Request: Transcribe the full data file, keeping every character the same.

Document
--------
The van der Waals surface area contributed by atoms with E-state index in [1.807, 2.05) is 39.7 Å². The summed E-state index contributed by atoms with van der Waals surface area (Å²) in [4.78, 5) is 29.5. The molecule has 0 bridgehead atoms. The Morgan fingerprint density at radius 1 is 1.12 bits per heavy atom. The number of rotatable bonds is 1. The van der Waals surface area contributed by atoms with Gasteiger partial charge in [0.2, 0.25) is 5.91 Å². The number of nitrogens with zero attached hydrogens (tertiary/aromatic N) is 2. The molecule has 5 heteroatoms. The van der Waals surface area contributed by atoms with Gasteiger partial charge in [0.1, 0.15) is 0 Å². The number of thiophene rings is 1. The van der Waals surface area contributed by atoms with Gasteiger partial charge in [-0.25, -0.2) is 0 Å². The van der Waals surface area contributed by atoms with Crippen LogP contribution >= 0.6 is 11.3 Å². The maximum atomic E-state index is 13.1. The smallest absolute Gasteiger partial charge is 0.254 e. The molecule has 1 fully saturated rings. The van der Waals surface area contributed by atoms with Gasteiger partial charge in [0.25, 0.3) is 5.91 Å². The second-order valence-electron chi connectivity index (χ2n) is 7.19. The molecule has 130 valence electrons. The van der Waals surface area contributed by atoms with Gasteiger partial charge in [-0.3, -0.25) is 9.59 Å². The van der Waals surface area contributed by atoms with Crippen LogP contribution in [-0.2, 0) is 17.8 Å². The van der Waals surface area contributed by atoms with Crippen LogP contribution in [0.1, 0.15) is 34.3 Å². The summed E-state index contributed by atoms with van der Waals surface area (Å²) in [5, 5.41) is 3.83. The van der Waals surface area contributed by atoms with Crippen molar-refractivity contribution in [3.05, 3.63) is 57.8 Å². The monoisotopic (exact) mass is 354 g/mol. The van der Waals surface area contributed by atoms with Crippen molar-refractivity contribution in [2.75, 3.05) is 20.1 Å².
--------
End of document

The van der Waals surface area contributed by atoms with E-state index in [1.807, 2.05) is 39.7 Å². The summed E-state index contributed by atoms with van der Waals surface area (Å²) in [4.78, 5) is 29.5. The molecule has 0 bridgehead atoms. The Morgan fingerprint density at radius 1 is 1.12 bits per heavy atom. The number of rotatable bonds is 1. The van der Waals surface area contributed by atoms with Gasteiger partial charge in [0.2, 0.25) is 5.91 Å². The number of nitrogens with zero attached hydrogens (tertiary/aromatic N) is 2. The molecule has 5 heteroatoms. The van der Waals surface area contributed by atoms with Gasteiger partial charge in [0.1, 0.15) is 0 Å². The number of thiophene rings is 1. The van der Waals surface area contributed by atoms with Gasteiger partial charge in [-0.25, -0.2) is 0 Å². The van der Waals surface area contributed by atoms with Crippen LogP contribution >= 0.6 is 11.3 Å². The maximum atomic E-state index is 13.1. The smallest absolute Gasteiger partial charge is 0.254 e. The molecule has 1 fully saturated rings. The van der Waals surface area contributed by atoms with Gasteiger partial charge in [0.25, 0.3) is 5.91 Å². The second-order valence-electron chi connectivity index (χ2n) is 7.19. The molecule has 130 valence electrons. The van der Waals surface area contributed by atoms with Gasteiger partial charge in [-0.3, -0.25) is 9.59 Å². The van der Waals surface area contributed by atoms with Crippen LogP contribution in [-0.2, 0) is 17.8 Å². The van der Waals surface area contributed by atoms with Crippen LogP contribution in [0.1, 0.15) is 34.3 Å². The summed E-state index contributed by atoms with van der Waals surface area (Å²) in [5, 5.41) is 3.83. The van der Waals surface area contributed by atoms with Crippen molar-refractivity contribution in [3.05, 3.63) is 57.8 Å². The monoisotopic (exact) mass is 354 g/mol. The van der Waals surface area contributed by atoms with Crippen molar-refractivity contribution in [2.75, 3.05) is 20.1 Å².